Branding a nation – reflections on Australia’s new logo
The dust has settled on Australia’s new logo and the reviews by the public and marketers alike have been scathing. From comparing the new golden wattle design to a graphical representation of the COVID-19 virus to criticism on social media about the price tag and timing of the rebrand.
The logo forms part of a larger project underway to rebrand Australia and promote our nation overseas. The costly initiative kicked-off under the Turnbull government as an attempt to create a unified and recognisable national brand, solidifying Australia’s reputation as a trusted exporter of goods overseas.
The project has been led by Australia’s Nation Brand Advisory Council, a group formed of what the government has labelled “some of Australia’s brightest business minds” from the private and public sectors. Creative strategy guidance for the project of re-working brand Australia (beyond just the logo) has come from a Brand Expert Working Group made up of what the government deems “Australia’s best marketing brains”.
The golden wattle emblem itself (created by Clemenger BBDO and reported to have cost taxpayers $10 million dollars) is made up of a symbolic gold representation of a wattle with the letters ‘AU’ in the centre. After some misunderstanding online that the logo will be replacing the iconic Australian Made product logo –inflamed by Tweets from politicians Mark Coure MP and Cr. Kevin Baker– Australia Made were quick to clarify with a release. According to Glenn Cooper, the Australian Made Campaign Chairman: “The iconic green-and-gold kangaroo logo has been clearly identifying Australian goods in export markets for more than 34 years with great success. It is by far Australia’s most recognised and trusted country-of-origin symbol and is central to the export strategies of Aussie exporters taking their goods abroad. There is no need to make a change in this space.”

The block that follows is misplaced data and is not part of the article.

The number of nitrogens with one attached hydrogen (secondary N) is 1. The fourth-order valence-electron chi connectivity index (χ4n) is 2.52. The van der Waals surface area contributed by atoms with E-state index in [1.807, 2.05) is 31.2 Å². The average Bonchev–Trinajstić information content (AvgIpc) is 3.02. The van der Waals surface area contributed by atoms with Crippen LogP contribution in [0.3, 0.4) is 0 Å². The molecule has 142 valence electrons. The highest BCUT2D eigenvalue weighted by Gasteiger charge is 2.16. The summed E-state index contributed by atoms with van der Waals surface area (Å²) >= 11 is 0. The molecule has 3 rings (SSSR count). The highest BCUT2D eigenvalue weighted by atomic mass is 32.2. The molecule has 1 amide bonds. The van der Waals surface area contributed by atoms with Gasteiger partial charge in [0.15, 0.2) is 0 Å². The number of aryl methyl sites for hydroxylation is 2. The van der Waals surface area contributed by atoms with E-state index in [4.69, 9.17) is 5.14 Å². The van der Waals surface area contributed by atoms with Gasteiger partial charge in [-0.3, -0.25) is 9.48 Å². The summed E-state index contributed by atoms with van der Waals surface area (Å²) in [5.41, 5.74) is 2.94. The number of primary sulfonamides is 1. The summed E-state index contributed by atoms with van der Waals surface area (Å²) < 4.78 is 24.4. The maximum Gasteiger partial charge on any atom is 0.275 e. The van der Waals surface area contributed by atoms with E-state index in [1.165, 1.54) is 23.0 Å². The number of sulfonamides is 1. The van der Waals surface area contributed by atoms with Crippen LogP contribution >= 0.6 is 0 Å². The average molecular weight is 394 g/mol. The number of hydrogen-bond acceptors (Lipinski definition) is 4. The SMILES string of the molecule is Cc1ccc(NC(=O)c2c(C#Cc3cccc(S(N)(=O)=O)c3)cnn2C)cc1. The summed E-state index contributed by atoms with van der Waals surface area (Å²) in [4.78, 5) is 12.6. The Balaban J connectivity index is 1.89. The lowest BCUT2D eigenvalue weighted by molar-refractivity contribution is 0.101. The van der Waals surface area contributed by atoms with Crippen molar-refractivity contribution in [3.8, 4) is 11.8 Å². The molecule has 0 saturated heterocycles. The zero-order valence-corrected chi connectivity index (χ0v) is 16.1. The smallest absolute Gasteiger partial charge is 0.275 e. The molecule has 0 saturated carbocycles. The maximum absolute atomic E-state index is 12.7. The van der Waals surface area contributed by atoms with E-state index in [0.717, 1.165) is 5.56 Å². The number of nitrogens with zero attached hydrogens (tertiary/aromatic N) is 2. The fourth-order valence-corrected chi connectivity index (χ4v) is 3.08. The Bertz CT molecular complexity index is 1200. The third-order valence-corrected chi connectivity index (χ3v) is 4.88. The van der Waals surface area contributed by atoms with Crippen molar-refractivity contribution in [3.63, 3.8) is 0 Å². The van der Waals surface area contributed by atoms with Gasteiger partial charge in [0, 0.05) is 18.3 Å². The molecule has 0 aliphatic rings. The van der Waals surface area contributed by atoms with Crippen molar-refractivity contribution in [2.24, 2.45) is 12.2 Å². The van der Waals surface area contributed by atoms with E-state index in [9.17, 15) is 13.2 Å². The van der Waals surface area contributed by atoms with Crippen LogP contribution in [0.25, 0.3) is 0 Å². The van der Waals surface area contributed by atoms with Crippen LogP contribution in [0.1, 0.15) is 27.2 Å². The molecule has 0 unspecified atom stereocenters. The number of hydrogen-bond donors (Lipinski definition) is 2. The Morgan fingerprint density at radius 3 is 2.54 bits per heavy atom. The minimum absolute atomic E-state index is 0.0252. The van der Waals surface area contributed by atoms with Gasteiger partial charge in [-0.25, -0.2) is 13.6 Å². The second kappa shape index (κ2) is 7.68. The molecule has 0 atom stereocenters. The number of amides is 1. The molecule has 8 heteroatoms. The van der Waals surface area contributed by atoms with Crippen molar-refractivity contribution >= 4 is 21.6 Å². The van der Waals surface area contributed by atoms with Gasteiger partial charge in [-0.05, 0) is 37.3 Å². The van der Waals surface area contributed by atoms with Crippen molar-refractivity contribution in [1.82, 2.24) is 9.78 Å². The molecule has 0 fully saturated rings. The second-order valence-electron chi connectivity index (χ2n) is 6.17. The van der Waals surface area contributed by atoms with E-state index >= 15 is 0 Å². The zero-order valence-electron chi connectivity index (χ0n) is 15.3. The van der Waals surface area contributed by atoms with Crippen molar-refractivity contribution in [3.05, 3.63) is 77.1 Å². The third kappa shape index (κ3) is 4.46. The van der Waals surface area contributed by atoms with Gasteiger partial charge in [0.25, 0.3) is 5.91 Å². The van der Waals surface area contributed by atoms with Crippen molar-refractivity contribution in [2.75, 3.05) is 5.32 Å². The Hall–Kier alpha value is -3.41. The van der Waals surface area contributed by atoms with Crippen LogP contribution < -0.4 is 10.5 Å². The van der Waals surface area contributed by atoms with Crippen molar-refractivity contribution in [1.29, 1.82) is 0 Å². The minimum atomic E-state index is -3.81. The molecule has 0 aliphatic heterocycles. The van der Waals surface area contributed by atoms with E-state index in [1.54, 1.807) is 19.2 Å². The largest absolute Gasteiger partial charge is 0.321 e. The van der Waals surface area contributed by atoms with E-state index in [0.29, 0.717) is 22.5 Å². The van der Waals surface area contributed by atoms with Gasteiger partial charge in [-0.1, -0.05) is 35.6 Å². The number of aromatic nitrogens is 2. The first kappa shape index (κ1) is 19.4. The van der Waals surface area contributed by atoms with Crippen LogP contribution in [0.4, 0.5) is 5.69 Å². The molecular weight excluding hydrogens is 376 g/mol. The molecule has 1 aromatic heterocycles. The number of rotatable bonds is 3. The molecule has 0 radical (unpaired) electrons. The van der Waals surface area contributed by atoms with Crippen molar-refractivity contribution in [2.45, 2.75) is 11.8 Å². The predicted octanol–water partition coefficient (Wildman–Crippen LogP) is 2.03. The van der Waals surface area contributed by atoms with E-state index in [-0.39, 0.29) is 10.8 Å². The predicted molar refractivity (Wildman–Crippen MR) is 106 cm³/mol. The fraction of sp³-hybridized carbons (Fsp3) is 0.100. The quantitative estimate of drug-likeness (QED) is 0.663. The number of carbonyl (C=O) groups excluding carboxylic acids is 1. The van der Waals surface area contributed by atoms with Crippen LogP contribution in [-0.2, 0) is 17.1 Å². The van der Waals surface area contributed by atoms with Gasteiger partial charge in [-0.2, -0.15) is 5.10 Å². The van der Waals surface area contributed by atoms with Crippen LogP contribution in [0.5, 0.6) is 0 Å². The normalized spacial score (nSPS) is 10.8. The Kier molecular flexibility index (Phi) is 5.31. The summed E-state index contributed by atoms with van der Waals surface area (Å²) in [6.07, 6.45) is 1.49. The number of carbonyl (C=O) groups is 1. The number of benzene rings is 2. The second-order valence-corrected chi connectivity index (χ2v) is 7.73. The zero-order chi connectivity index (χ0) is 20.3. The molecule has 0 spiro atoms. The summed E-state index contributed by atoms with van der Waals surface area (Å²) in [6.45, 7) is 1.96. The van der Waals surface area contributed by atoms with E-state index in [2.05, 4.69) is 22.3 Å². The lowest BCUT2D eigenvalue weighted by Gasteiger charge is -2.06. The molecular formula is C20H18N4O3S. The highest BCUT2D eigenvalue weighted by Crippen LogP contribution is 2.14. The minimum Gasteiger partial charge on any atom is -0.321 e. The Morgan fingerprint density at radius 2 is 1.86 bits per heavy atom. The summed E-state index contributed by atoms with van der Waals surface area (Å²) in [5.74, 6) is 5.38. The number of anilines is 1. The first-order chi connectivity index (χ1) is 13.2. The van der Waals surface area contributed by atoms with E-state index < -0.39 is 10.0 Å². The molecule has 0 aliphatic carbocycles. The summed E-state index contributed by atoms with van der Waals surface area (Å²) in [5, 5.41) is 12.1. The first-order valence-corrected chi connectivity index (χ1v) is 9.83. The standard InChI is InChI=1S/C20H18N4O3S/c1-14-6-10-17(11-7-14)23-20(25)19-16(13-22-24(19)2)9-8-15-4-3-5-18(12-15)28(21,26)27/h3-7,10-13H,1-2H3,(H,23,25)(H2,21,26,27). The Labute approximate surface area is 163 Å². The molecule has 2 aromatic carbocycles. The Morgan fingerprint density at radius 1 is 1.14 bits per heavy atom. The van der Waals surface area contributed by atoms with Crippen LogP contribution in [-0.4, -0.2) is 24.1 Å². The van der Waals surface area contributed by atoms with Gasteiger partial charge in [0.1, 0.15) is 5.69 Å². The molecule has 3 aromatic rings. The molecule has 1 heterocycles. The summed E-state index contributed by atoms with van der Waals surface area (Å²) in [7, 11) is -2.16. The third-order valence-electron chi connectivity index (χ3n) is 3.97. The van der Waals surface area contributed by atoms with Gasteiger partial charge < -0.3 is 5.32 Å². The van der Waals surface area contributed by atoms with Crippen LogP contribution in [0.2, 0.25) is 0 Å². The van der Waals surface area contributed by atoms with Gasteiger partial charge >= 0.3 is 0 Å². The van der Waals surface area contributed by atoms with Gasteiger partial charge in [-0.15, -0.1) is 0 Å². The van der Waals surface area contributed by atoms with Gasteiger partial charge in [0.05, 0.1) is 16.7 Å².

Associate Professor Karl Treacher, the CEO of The Brand Institute of Australia, has expertise in corporate brand reputation governance. He shared his thoughts on the unfortunate timing and design of the logo with Marketing:
“The new Australia Unlimited logo presents many issues as a replacement to the existing logo. The first and most obvious is the confusion between what is meant to look like wattle and the coronavirus molecule. Given the state of the world currently, this is a huge issue for the proposed logo and as a result, it should be scrapped and another solution developed. Further, the existing Australia Unlimited logo and it’s iconic boomerang assets was looking a touch dated, however a refresh would have been my recommendation rather than a wholesale rebrand. I’m also concerned about governance here – my understanding is that this logo was designed and developed by Clemms – who have produced some great comms over the years but are in no way brand identity specialists. I would have expected a logo of this calibre to have been developed by Hulsbosch, Frost, Principals, Landor, Futurebrand or The Brand Institute of Australia given the reliance on evidence, research and testing.
The public outcry is a little misguided given the media reported this as the replacement for The Australian Made logo, however it does seem that not enough time and resource was directed to market sentiment and this is exactly what happens when that step is missed or undervalued.”
A report created by the Australia’s Nation Brand Advisory Council in 2019 explains that the unpopular wattle design was chosen because of its “strong history with indigenous and non-indigenous Australians” and as a symbol of unity. The marketing tactics used in the report have not translated to the launch of the logo to the Australian public.
As marketers we understand the importance of creating a unified brand to manage perception, demonstrate values and build reputation. Simultaneously many marketers can relate to the challenges of creating a logo and brand identity that pleases everyone, however perhaps more than anything we understand that rebrand should be supported by a compelling story that sells the makeover to the people who engage with your brand. In the case of rebranding Australia, don’t forget your most important audience – the taxpayers.